The plan, which is backed by the Asian Development Bank (ADB), has been on the regional development agenda since 1993. However, only now China has provided loans to Laos to build bridges near the city of Pakbeng to link up with Route 2W, which leads from Oudomxay in Laos to the border with Thailand, where it joins other roads that reach Boten on the Chinese border, and in the east to the Vietnamese border with roads that go to Hanoi.
Math Sounmala, director of the Lao Ministry of Public Works' Planning and Cooperation Department, said that the bridge's construction should start soon and would likely be completed before 2015.
The approximately 600-metre long bridge is expected to replace the current ferry service across the river, which is now viewed as a bottleneck to fast and efficient trade.
Thailand has given Laos US$ 25.9 million in grants and loans to build a 49-kilometer road linking the bridge with a border crossing at the Lao village of Mong Ngeun in Xayaboury province. From there, an existing two-lane road continues from the Thai village of Huay Kon to the provincial capital of Nan.
A 480-meter long bridge will link Thai town of Chiang Khong and the Lao town of Huay Xai in Bokeo province. It will be the last link in a route known in Laos as National Route 3 or regionally as Asia Highway 3 that will connect Thailand with southwestern China running through northwestern Laos.
It took China, Laos and Thailand a good deal of time to agree on the various plans. All three countries were interested in improving the roads but had to wait for things to be sorted out, after delays and disagreements over costs, the world financial crisis and political uncertainties in Thailand.
Laos is foremost interested in the new corridor, a small landlocked caught between its largest neighbours. For China too, the north-south roads are an opportunity to open up its landlocked southwestern Yunnan region to Thailand and Southeast Asian markets and ports.
Asia Highway 3 was officially inaugurated in March 2008—since then it has shortened travel times between the Chinese border and the Lao border with Thailand from two days to five-six hours.
A third route off the north-south corridor is scheduled to be built through Myanmar, but has been hampered because it would pass through territory with an active insurgency. The northernmost portion of the proposed road and the border crossing with China at Mong La are in fact controlled by an ethnic armed militia that currently has a very tenuous ceasefire agreement with Myanmar's military government.
Both Asian Highway 3 and Route 2W are expected to replace much of the current riverine shipping down the Mekong, including from ports near Jinghong in China to the Thai river port of Chiang Saen. At present, goods can take three days or more to transit, depending on water levels. When the river's depth drops below levels considered safe for navigation, the river route is sometimes closed.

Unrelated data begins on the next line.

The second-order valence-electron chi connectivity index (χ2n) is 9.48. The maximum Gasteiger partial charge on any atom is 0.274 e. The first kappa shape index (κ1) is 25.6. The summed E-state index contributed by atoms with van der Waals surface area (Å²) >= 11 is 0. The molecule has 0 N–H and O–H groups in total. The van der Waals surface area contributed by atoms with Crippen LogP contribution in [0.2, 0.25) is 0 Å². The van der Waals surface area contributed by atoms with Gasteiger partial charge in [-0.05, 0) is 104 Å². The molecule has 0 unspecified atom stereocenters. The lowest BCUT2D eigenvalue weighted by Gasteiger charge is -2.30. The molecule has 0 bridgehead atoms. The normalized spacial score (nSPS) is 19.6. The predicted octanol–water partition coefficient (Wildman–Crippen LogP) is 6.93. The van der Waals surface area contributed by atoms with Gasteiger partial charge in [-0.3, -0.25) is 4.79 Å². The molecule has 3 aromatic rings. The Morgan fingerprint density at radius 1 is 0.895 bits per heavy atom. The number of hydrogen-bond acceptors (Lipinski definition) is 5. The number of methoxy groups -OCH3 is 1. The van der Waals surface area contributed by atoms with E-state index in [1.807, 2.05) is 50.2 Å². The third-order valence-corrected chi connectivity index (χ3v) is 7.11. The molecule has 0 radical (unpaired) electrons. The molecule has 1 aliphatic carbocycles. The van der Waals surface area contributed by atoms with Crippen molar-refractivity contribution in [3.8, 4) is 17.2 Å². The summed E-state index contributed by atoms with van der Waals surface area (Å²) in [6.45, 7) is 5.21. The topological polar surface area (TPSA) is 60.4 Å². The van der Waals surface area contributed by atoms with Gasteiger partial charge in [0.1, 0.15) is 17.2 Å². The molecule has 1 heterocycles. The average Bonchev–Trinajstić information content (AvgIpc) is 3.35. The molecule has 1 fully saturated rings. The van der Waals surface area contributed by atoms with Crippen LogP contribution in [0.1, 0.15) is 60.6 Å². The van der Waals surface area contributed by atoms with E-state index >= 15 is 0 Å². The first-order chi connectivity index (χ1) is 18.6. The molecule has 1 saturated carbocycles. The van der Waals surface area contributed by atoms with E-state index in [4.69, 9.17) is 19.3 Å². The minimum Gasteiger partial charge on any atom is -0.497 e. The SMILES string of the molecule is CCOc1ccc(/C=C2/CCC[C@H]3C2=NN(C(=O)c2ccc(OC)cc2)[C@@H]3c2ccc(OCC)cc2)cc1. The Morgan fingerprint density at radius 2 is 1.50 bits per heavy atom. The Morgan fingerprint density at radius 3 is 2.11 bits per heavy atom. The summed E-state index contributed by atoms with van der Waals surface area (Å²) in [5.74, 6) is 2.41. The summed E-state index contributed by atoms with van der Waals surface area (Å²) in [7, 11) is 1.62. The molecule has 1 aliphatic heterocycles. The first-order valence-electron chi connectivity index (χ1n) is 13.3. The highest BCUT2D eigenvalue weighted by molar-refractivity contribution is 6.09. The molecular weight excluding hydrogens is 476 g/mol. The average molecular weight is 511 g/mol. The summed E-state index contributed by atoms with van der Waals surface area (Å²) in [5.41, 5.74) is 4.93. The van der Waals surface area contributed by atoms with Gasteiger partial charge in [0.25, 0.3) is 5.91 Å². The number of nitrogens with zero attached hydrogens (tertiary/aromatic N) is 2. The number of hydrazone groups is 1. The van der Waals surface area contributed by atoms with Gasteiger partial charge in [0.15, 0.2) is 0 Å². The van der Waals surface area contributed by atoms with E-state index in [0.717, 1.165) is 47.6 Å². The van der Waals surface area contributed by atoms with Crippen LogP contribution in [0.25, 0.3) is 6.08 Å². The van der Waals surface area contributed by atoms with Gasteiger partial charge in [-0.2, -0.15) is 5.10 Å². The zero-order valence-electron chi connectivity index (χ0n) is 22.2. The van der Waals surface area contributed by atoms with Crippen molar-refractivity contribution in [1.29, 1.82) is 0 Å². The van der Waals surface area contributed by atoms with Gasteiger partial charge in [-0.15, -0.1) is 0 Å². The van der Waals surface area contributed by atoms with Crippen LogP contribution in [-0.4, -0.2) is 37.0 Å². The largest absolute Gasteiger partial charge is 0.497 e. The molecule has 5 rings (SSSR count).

Obstacles are not only geographic. Some freight shippers still prefer the river route because it skirts restrictive customs regulations, including multiple tariffs applied on goods transported along the various roads connecting China and South-East Asia across Laos.
The Association of South-East Asian Nations (ASEAN) has increased pressure on its member states to reduce tariffs in line with both the ASEAN Free Trade Agreement (AFTA) and the ASEAN-China Free Trade Area.
Still, some fear that without effective regulation the new routes will result in an unsustainable influx of cheaply produced Chinese goods and low-priced agricultural products.
Rights advocates and development workers already say greater efforts are required to ensure that people living in northwestern Laos also benefit from the roads and to mitigate the potential negative social impact of accelerated travel and trade.
There are already reports about land grabbing along the main new route, as influential business people get land near the Asia Highway 3 or launch new businesses alongside it.
Laos and Thailand area also concerned about waves of “peaceful” Chinese migrants, especially in retail.
Some have already arrived in Laos where certain towns, especially Oudomxay and Laung Nam Tha, have recently developed a distinct Chinese character.
Thailand too is afraid of an invasion by cheap Chinese goods and armies of Chinese migrants.